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    NAS Jacksonville, FL History

    What is today NAS Jacksonville was briefly the site of a piloting school at Black Point, in 1916. This was too optimistic for the day, and was converted to a Florida National Guard camp in later 1916, for a while the site of the second largest rifle range in the world. With the arrival of World War One the camp converted to a US Army Quartermaster training center. At the end of that war, the camp was returned to National Guard control, which held the site until 1940, when the War Department formally transferred the property to the Navy Department, for use as a naval air training station.

    The property had been acquired by the Navy as part of a general expansion of the military before the US entry into World War Two. In June 1940 a Marine detail arrived on site to build barracks. By the end of the war, three 6,000 foot runways, additional seaplane ramps and docks, and 700 buildings, from housing to hangars to overhaul & repair facilities, an 80-acre hospital, a POW compound, chapel, warehousing, and docks. Many of these World War Two era buildings are still in use. Some 10,000 aviators and 11,000 aircrewmen trained at NAS Jacksonville. The hospital treated a great many Navy men on return to the US, including, briefly, Lt. John F. Kennedy.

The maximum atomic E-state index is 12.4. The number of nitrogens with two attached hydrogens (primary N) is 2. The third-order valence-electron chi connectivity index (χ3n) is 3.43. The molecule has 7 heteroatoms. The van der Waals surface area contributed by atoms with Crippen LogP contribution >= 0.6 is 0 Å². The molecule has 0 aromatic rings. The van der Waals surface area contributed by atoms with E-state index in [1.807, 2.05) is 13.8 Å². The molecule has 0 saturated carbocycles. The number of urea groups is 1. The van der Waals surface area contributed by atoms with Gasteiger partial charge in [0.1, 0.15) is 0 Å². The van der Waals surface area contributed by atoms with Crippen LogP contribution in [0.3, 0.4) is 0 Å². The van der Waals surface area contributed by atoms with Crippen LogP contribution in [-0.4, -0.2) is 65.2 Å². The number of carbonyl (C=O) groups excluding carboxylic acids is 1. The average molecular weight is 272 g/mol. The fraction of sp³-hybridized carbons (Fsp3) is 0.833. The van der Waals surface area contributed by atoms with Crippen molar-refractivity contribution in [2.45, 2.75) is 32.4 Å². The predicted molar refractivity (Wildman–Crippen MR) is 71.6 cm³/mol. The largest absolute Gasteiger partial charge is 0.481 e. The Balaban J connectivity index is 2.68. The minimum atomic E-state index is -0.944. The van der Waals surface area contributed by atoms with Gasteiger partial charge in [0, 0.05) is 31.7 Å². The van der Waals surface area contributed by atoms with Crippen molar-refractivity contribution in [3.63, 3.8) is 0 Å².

The end of the war reduced Jacksonville's activity level and growth rate, but the demands of the Jet Age required additional training and adaptation, and NAS Jacksonville was one of the primary aviation training centers for the Navy. Over the next few decades the post became a familiar one to many Navy and Marine aviation and medical personnel.

    Since that time NAS Jacksonville has had a complex history; a very complete treatment is available on the CNIC military website.